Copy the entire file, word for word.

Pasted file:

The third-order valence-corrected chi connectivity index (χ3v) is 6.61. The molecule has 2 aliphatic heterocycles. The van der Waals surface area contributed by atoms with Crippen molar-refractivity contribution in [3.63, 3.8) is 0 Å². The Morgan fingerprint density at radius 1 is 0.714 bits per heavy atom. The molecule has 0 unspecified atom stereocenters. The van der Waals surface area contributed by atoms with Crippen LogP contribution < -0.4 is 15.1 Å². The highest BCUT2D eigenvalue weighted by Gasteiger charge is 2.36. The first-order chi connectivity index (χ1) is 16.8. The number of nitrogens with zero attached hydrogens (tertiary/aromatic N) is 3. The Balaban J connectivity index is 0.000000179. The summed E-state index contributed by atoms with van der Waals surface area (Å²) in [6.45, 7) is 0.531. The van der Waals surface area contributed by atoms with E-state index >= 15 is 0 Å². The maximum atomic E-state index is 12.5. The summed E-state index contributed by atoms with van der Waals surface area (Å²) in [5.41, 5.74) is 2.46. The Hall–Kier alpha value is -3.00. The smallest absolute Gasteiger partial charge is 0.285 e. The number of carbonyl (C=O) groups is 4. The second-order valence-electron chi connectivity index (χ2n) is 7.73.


The third-order valence-corrected chi connectivity index (χ3v) is 6.61. The molecule has 2 aliphatic heterocycles. The van der Waals surface area contributed by atoms with Crippen molar-refractivity contribution in [3.63, 3.8) is 0 Å². The Morgan fingerprint density at radius 1 is 0.714 bits per heavy atom. The molecule has 0 unspecified atom stereocenters. The van der Waals surface area contributed by atoms with Crippen LogP contribution < -0.4 is 15.1 Å². The highest BCUT2D eigenvalue weighted by Gasteiger charge is 2.36. The first-order chi connectivity index (χ1) is 16.8. The number of nitrogens with zero attached hydrogens (tertiary/aromatic N) is 3. The Balaban J connectivity index is 0.000000179. The summed E-state index contributed by atoms with van der Waals surface area (Å²) in [6.45, 7) is 0.531. The van der Waals surface area contributed by atoms with E-state index >= 15 is 0 Å². The maximum atomic E-state index is 12.5. The summed E-state index contributed by atoms with van der Waals surface area (Å²) in [5.41, 5.74) is 2.46. The Hall–Kier alpha value is -3.00. The smallest absolute Gasteiger partial charge is 0.285 e. The number of carbonyl (C=O) groups is 4. The second-order valence-electron chi connectivity index (χ2n) is 7.73.